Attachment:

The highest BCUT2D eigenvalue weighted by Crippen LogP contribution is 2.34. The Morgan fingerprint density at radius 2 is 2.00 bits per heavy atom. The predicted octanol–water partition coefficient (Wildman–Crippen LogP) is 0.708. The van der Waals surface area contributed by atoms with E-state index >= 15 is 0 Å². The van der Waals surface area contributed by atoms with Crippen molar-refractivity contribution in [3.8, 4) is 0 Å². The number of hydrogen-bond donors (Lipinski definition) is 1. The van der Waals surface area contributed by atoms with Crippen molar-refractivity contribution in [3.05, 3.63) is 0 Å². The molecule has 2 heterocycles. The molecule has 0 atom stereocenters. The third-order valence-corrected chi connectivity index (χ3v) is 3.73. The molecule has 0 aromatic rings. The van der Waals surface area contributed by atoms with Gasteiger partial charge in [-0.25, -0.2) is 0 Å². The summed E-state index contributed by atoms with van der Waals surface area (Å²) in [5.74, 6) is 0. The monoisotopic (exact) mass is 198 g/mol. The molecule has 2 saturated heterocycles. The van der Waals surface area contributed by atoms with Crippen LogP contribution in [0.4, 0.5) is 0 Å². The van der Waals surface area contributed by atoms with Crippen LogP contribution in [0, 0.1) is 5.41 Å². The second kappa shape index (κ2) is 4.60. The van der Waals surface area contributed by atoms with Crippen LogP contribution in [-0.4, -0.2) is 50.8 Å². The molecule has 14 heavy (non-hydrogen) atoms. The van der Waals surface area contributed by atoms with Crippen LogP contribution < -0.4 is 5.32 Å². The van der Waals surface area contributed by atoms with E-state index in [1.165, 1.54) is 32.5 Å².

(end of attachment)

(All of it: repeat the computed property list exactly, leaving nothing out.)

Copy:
The highest BCUT2D eigenvalue weighted by Crippen LogP contribution is 2.34. The Morgan fingerprint density at radius 2 is 2.00 bits per heavy atom. The predicted octanol–water partition coefficient (Wildman–Crippen LogP) is 0.708. The van der Waals surface area contributed by atoms with E-state index >= 15 is 0 Å². The van der Waals surface area contributed by atoms with Crippen molar-refractivity contribution in [3.8, 4) is 0 Å². The number of hydrogen-bond donors (Lipinski definition) is 1. The van der Waals surface area contributed by atoms with Crippen molar-refractivity contribution in [3.05, 3.63) is 0 Å². The molecule has 2 heterocycles. The molecule has 0 atom stereocenters. The third-order valence-corrected chi connectivity index (χ3v) is 3.73. The molecule has 0 aromatic rings. The van der Waals surface area contributed by atoms with Gasteiger partial charge in [-0.25, -0.2) is 0 Å². The summed E-state index contributed by atoms with van der Waals surface area (Å²) in [5.74, 6) is 0. The monoisotopic (exact) mass is 198 g/mol. The molecule has 2 saturated heterocycles. The van der Waals surface area contributed by atoms with Crippen LogP contribution in [0.4, 0.5) is 0 Å². The van der Waals surface area contributed by atoms with Crippen LogP contribution in [0, 0.1) is 5.41 Å². The second kappa shape index (κ2) is 4.60. The van der Waals surface area contributed by atoms with Crippen LogP contribution in [-0.4, -0.2) is 50.8 Å². The molecule has 14 heavy (non-hydrogen) atoms. The van der Waals surface area contributed by atoms with Crippen LogP contribution < -0.4 is 5.32 Å². The van der Waals surface area contributed by atoms with E-state index in [1.165, 1.54) is 32.5 Å².